Thank goodness the warm weather came to the mid-west. I started puttsing in the garden and with the lawn. You know, with the warmer weather, the neighbors were outside more and I have certainly made it a point to say Hello and maybe a few more words. My wife works in the school system so she is also off for the summer and I'm certain has many project for the both of us

I too, will copy the Vonnegut quote. I completely understand your comment about "soothes my restless anxious soul". I am already concerned about the upcoming fall and winter. Cold, gray, rainy. I really do need to find a "new purpose" for my life !
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Old 06-25-2007, 04:49 AM   #9
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Martha .. thanks so much for that Vonnegut quote. I complained about 'inefficiency in ladder-buying' recently in the CPAP thread (sorry that it got OT).. but that is EXACTLY the flip side of the coin that makes life (potentially) very interesting here.

I've been having a hard time shaking the 'get in the car and go to the mega-store for a mega-shop' mentality and as a result I miss out on a lot of things that are going on right down the street!

To rollingstone I would suggest also making lists of consulting or more generic part-time jobs or volunteer positions that he could see himself doing so that he doesn't have to face ER "cold turkey" if he doesn't want to. (He already mentioned this.) Another "anchor" could be going back to school, for a degree or just for the fun of it; that could also give needed structure.

It's hard to understand whether, when rollingstone says "security", he means Financial Security or something more metaphysical. So he should try and examine that further. I know someone who went to a "career counselor" that was also part-psychologist/therapist and it seemed to help him give himself 'permission' to break free of a demanding job that he just wasn't "into" any longer.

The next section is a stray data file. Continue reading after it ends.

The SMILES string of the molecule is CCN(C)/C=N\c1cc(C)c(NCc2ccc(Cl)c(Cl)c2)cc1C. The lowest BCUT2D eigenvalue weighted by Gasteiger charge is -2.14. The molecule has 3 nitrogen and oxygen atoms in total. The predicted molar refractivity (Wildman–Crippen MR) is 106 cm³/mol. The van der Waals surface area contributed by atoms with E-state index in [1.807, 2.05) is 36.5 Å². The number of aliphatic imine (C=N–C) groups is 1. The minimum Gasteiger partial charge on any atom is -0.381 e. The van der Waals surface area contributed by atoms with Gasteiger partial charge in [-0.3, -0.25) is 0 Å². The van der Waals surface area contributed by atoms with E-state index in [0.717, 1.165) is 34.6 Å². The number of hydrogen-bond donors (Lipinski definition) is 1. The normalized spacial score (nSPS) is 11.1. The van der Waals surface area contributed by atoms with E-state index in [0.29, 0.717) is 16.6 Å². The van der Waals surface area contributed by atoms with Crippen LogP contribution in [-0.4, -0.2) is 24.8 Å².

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My DW and I are in a similar position, just not LOST
Old 06-25-2007, 08:49 AM   #10
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My DW and I are in a similar position, just not LOST

We are also in our mid-50's, still working full time in two professional jobs. Our various kids are all 20-somethings, and two of the four are ACTUALLY off and running as productive adults. Two remain in college, with about a year left each. We have also run FireCalc, and could retire anytime with a comfy lifestyle and lots of money for travel.

Like Rolling Stone, we are used to working, and a bit afraid of losing the structure. My DW has our medical through her emplyer, a hospital, and we want to maintain that for a while. We are both negotiating with our employers to go to reduced time (Approx 3 days/week). We are both LOVE travel, and are planning at least 11 weeks of trips over the next year and a half.

We both see FIRE as a way to tap our artistic sides. I have started a novel, with a second writing project in the wings. Even if no money comes from it, having these projects allows us to "see" how we would stay energized in retirement. All that said, we still haven't started our partial retirement.